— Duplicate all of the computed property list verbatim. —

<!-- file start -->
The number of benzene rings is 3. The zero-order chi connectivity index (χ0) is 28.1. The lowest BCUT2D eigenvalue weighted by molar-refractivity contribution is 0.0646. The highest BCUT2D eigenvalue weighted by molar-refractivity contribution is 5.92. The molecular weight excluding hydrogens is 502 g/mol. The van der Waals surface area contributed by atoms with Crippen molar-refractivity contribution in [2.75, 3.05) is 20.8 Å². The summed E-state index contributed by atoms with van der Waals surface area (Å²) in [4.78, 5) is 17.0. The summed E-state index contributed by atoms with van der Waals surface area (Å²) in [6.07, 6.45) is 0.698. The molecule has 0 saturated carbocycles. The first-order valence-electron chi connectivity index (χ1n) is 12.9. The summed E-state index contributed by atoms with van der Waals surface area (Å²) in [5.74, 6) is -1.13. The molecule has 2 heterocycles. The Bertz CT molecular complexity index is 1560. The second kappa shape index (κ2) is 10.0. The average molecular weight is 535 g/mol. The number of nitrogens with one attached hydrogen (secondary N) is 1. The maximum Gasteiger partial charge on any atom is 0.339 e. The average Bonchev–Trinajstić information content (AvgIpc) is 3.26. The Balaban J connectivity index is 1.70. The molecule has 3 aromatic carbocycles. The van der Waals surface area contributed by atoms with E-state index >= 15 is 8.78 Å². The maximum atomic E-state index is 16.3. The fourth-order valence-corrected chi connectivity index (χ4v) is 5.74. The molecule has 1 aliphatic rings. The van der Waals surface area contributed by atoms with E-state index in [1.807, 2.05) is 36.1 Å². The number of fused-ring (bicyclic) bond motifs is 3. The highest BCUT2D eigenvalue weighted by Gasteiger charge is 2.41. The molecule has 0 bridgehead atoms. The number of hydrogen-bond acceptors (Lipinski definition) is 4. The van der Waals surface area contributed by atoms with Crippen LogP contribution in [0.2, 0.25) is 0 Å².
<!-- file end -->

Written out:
The number of benzene rings is 3. The zero-order chi connectivity index (χ0) is 28.1. The lowest BCUT2D eigenvalue weighted by molar-refractivity contribution is 0.0646. The highest BCUT2D eigenvalue weighted by molar-refractivity contribution is 5.92. The molecular weight excluding hydrogens is 502 g/mol. The van der Waals surface area contributed by atoms with Crippen molar-refractivity contribution in [2.75, 3.05) is 20.8 Å². The summed E-state index contributed by atoms with van der Waals surface area (Å²) in [4.78, 5) is 17.0. The summed E-state index contributed by atoms with van der Waals surface area (Å²) in [6.07, 6.45) is 0.698. The molecule has 0 saturated carbocycles. The first-order valence-electron chi connectivity index (χ1n) is 12.9. The summed E-state index contributed by atoms with van der Waals surface area (Å²) in [5.74, 6) is -1.13. The molecule has 2 heterocycles. The Bertz CT molecular complexity index is 1560. The second kappa shape index (κ2) is 10.0. The average molecular weight is 535 g/mol. The number of nitrogens with one attached hydrogen (secondary N) is 1. The maximum Gasteiger partial charge on any atom is 0.339 e. The average Bonchev–Trinajstić information content (AvgIpc) is 3.26. The Balaban J connectivity index is 1.70. The molecule has 3 aromatic carbocycles. The van der Waals surface area contributed by atoms with E-state index >= 15 is 8.78 Å². The maximum atomic E-state index is 16.3. The fourth-order valence-corrected chi connectivity index (χ4v) is 5.74. The molecule has 1 aliphatic rings. The van der Waals surface area contributed by atoms with E-state index in [1.807, 2.05) is 36.1 Å². The number of fused-ring (bicyclic) bond motifs is 3. The highest BCUT2D eigenvalue weighted by Gasteiger charge is 2.41. The molecule has 0 bridgehead atoms. The number of hydrogen-bond acceptors (Lipinski definition) is 4. The van der Waals surface area contributed by atoms with Crippen LogP contribution in [0.2, 0.25) is 0 Å².